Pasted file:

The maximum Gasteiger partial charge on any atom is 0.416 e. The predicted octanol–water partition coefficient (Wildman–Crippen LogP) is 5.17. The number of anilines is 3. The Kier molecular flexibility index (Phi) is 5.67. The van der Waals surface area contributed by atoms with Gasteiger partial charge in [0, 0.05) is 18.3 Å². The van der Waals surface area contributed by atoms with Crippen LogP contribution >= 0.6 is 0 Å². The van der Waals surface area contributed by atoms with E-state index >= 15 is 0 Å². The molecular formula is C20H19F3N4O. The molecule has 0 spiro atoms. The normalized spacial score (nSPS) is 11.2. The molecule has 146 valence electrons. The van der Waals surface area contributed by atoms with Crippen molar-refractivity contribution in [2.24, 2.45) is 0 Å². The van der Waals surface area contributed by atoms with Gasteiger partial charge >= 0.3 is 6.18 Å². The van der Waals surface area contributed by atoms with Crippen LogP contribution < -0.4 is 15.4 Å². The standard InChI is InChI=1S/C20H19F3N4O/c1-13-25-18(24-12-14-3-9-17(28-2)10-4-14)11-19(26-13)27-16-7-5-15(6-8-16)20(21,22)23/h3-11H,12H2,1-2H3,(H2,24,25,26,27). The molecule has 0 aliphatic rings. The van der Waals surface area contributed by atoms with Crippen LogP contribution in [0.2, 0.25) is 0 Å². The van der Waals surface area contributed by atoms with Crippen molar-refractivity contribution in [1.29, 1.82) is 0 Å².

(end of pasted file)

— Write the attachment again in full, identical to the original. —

The maximum Gasteiger partial charge on any atom is 0.416 e. The predicted octanol–water partition coefficient (Wildman–Crippen LogP) is 5.17. The number of anilines is 3. The Kier molecular flexibility index (Phi) is 5.67. The van der Waals surface area contributed by atoms with Gasteiger partial charge in [0, 0.05) is 18.3 Å². The van der Waals surface area contributed by atoms with Crippen LogP contribution >= 0.6 is 0 Å². The van der Waals surface area contributed by atoms with E-state index >= 15 is 0 Å². The molecular formula is C20H19F3N4O. The molecule has 0 spiro atoms. The normalized spacial score (nSPS) is 11.2. The molecule has 146 valence electrons. The van der Waals surface area contributed by atoms with Crippen molar-refractivity contribution in [2.24, 2.45) is 0 Å². The van der Waals surface area contributed by atoms with Gasteiger partial charge >= 0.3 is 6.18 Å². The van der Waals surface area contributed by atoms with Crippen LogP contribution < -0.4 is 15.4 Å². The standard InChI is InChI=1S/C20H19F3N4O/c1-13-25-18(24-12-14-3-9-17(28-2)10-4-14)11-19(26-13)27-16-7-5-15(6-8-16)20(21,22)23/h3-11H,12H2,1-2H3,(H2,24,25,26,27). The molecule has 0 aliphatic rings. The van der Waals surface area contributed by atoms with Crippen LogP contribution in [0.2, 0.25) is 0 Å². The van der Waals surface area contributed by atoms with Crippen molar-refractivity contribution in [1.29, 1.82) is 0 Å².